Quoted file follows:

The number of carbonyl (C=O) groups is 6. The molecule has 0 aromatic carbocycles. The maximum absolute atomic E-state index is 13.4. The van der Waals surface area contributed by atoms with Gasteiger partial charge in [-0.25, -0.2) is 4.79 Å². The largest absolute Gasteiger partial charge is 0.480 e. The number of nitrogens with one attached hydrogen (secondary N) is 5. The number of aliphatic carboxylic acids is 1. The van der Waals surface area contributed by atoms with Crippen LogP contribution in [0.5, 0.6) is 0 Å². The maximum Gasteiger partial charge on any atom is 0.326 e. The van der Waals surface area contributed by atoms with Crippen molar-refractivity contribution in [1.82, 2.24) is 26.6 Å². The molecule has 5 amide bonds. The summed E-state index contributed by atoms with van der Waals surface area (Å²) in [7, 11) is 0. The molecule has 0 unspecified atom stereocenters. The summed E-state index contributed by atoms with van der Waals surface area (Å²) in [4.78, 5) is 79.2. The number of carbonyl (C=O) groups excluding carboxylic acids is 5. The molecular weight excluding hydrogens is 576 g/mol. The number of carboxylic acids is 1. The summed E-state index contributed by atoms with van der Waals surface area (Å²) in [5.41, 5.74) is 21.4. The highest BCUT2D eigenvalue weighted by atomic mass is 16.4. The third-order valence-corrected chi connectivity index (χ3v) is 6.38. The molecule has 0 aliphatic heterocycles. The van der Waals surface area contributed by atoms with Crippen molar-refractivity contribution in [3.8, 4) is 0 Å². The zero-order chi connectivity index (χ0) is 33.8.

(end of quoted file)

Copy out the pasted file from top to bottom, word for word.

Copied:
The number of carbonyl (C=O) groups is 6. The molecule has 0 aromatic carbocycles. The maximum absolute atomic E-state index is 13.4. The van der Waals surface area contributed by atoms with Gasteiger partial charge in [-0.25, -0.2) is 4.79 Å². The largest absolute Gasteiger partial charge is 0.480 e. The number of nitrogens with one attached hydrogen (secondary N) is 5. The number of aliphatic carboxylic acids is 1. The van der Waals surface area contributed by atoms with Crippen LogP contribution in [0.5, 0.6) is 0 Å². The maximum Gasteiger partial charge on any atom is 0.326 e. The van der Waals surface area contributed by atoms with Crippen molar-refractivity contribution in [1.82, 2.24) is 26.6 Å². The molecule has 5 amide bonds. The summed E-state index contributed by atoms with van der Waals surface area (Å²) in [7, 11) is 0. The molecule has 0 unspecified atom stereocenters. The summed E-state index contributed by atoms with van der Waals surface area (Å²) in [4.78, 5) is 79.2. The number of carbonyl (C=O) groups excluding carboxylic acids is 5. The molecular weight excluding hydrogens is 576 g/mol. The number of carboxylic acids is 1. The summed E-state index contributed by atoms with van der Waals surface area (Å²) in [5.41, 5.74) is 21.4. The highest BCUT2D eigenvalue weighted by atomic mass is 16.4. The third-order valence-corrected chi connectivity index (χ3v) is 6.38. The molecule has 0 aliphatic heterocycles. The van der Waals surface area contributed by atoms with Crippen molar-refractivity contribution in [3.8, 4) is 0 Å². The zero-order chi connectivity index (χ0) is 33.8.